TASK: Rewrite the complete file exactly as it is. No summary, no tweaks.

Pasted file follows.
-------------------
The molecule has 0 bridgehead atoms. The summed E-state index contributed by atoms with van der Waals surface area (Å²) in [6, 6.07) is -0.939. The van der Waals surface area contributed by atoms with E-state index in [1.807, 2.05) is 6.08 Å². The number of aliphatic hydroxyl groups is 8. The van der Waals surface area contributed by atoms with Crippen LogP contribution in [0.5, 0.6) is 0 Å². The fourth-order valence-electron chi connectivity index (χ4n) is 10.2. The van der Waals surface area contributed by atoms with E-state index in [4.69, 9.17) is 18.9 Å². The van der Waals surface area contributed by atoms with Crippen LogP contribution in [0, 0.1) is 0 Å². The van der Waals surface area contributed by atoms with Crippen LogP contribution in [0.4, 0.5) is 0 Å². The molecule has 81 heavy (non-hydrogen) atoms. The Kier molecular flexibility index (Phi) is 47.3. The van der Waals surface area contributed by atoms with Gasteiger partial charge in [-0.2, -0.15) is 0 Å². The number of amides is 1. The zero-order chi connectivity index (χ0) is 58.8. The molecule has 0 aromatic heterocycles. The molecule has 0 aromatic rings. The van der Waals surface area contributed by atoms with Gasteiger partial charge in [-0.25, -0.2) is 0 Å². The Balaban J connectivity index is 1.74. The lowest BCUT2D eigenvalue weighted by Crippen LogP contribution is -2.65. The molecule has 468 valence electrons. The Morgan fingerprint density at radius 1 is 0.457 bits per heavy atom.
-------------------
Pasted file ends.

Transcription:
The molecule has 0 bridgehead atoms. The summed E-state index contributed by atoms with van der Waals surface area (Å²) in [6, 6.07) is -0.939. The van der Waals surface area contributed by atoms with E-state index in [1.807, 2.05) is 6.08 Å². The number of aliphatic hydroxyl groups is 8. The van der Waals surface area contributed by atoms with Crippen LogP contribution in [0.5, 0.6) is 0 Å². The fourth-order valence-electron chi connectivity index (χ4n) is 10.2. The van der Waals surface area contributed by atoms with E-state index in [4.69, 9.17) is 18.9 Å². The van der Waals surface area contributed by atoms with Crippen LogP contribution in [0, 0.1) is 0 Å². The van der Waals surface area contributed by atoms with Crippen LogP contribution in [0.4, 0.5) is 0 Å². The molecule has 81 heavy (non-hydrogen) atoms. The Kier molecular flexibility index (Phi) is 47.3. The van der Waals surface area contributed by atoms with Gasteiger partial charge in [-0.2, -0.15) is 0 Å². The number of amides is 1. The zero-order chi connectivity index (χ0) is 58.8. The molecule has 0 aromatic heterocycles. The molecule has 0 aromatic rings. The van der Waals surface area contributed by atoms with Gasteiger partial charge in [-0.25, -0.2) is 0 Å². The Balaban J connectivity index is 1.74. The lowest BCUT2D eigenvalue weighted by Crippen LogP contribution is -2.65. The molecule has 468 valence electrons. The Morgan fingerprint density at radius 1 is 0.457 bits per heavy atom.